Completed in 1848, the painting depicts Grand Duke Mikhail Pavlovich Life-Guard Lancer Regiment in Poland during the campaign of 1831.
Tsar Nicholas I was a great collector of military paintings, and Carl Friedrich Schulz was among his favourite artists in the genre. Life-Guard Lancer Regiment on Manoeuvre is one of a group of paintings portraying the Russian army commissioned by Nicholas I and is believed to have come down to us from the Tsar’s private collection. Considering himself a connoisseur, the Tsar took a close interest in the works of art that he commissioned, choosing the artists himself and tasking them with a specific subject. He was particularly meticulous over the painter’s attention to details of uniform, equipment and insignia. As a consequence of his enthusiasm, he soon accumulated an exceptional collection of military paintings.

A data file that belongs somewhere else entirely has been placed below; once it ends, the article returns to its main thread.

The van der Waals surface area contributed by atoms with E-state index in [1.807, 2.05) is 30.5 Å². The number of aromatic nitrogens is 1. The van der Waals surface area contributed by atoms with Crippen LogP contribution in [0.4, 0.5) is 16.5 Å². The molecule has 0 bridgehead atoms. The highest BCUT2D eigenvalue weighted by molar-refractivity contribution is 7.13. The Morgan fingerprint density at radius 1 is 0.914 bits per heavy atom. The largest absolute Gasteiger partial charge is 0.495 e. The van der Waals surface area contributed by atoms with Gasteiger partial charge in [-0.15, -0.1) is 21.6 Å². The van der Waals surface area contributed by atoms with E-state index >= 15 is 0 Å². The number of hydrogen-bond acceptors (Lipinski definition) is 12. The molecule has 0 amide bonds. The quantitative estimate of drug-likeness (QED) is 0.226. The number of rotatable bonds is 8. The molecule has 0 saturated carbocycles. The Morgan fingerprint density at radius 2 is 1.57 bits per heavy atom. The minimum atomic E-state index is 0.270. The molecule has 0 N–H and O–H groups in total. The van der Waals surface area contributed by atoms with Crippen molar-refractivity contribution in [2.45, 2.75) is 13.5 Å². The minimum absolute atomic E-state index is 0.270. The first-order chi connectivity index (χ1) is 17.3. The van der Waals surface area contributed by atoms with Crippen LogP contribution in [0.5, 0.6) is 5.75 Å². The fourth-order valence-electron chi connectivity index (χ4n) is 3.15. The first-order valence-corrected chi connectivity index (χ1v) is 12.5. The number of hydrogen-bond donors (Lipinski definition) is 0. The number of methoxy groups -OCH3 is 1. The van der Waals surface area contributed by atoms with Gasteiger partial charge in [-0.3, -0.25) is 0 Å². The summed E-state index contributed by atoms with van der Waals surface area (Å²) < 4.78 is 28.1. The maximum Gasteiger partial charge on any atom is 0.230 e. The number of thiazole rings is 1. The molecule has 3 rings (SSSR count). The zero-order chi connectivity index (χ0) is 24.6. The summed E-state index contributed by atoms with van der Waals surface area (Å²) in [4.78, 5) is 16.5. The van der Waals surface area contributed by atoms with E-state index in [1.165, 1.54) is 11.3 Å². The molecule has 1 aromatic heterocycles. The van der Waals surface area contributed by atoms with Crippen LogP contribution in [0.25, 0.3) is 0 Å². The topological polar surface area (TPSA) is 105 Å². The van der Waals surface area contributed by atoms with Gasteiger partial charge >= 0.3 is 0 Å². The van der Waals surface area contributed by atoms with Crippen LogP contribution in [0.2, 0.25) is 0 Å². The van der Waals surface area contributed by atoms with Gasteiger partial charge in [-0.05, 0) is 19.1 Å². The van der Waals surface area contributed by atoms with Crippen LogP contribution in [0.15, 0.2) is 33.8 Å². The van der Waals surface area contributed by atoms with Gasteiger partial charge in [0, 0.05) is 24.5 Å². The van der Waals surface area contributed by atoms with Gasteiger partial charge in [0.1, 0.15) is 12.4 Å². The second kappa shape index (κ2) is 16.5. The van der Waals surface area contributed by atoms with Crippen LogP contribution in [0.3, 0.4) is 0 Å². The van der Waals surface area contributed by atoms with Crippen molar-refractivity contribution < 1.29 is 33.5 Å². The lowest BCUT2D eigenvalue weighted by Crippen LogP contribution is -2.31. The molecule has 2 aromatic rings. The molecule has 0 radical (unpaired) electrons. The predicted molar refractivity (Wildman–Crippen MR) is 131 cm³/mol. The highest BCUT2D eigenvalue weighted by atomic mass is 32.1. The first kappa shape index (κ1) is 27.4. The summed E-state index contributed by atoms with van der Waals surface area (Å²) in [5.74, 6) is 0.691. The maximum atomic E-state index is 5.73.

The German painter Carl Friedrich Schulz was educated at the academies of Dusseldorf and Berlin but took much of the inspiration for his later work from his time as a soldier in the Napoleonic Wars, in which he volunteered to serve in 1815. Having travelled extensively around Europe, Schulz settled in Berlin in 1830, where he was appointed professor of the Academy of Arts in 1841 before moving to Russia in 1847.
Schulz’s style derived from the Flemish Academic tradition. His exquisite grasp of anatomy and form, as well as his own experiences in the army, were easily transferred to the military scenes that preoccupied his later years, and of which this is a prime example. He was commissioned to paint these by the Prussian King Friedrich Wilhelm III as well as Tsar Nicholas I.